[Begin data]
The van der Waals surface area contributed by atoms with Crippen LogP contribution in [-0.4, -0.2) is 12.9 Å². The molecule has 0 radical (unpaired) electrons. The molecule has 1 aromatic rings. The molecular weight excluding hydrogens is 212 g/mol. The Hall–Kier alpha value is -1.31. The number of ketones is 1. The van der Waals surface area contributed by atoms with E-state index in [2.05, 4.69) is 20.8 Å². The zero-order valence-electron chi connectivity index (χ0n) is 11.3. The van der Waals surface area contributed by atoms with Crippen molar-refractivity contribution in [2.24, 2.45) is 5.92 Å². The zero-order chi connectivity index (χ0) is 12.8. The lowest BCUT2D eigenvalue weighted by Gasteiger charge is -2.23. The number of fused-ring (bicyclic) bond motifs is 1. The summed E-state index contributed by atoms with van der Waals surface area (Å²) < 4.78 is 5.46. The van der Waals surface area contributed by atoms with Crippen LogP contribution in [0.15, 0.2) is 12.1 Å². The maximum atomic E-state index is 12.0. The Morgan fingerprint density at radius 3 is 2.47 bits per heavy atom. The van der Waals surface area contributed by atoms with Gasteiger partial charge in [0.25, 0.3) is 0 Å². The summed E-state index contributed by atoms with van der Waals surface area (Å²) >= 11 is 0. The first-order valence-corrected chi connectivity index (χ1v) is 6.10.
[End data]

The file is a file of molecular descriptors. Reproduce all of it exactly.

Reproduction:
The van der Waals surface area contributed by atoms with Crippen LogP contribution in [-0.4, -0.2) is 12.9 Å². The molecule has 0 radical (unpaired) electrons. The molecule has 1 aromatic rings. The molecular weight excluding hydrogens is 212 g/mol. The Hall–Kier alpha value is -1.31. The number of ketones is 1. The van der Waals surface area contributed by atoms with E-state index in [2.05, 4.69) is 20.8 Å². The zero-order valence-electron chi connectivity index (χ0n) is 11.3. The van der Waals surface area contributed by atoms with Crippen molar-refractivity contribution in [2.24, 2.45) is 5.92 Å². The zero-order chi connectivity index (χ0) is 12.8. The lowest BCUT2D eigenvalue weighted by Gasteiger charge is -2.23. The number of fused-ring (bicyclic) bond motifs is 1. The summed E-state index contributed by atoms with van der Waals surface area (Å²) < 4.78 is 5.46. The van der Waals surface area contributed by atoms with Crippen LogP contribution in [0.15, 0.2) is 12.1 Å². The maximum atomic E-state index is 12.0. The Morgan fingerprint density at radius 3 is 2.47 bits per heavy atom. The van der Waals surface area contributed by atoms with Gasteiger partial charge in [0.25, 0.3) is 0 Å². The summed E-state index contributed by atoms with van der Waals surface area (Å²) >= 11 is 0. The first-order valence-corrected chi connectivity index (χ1v) is 6.10.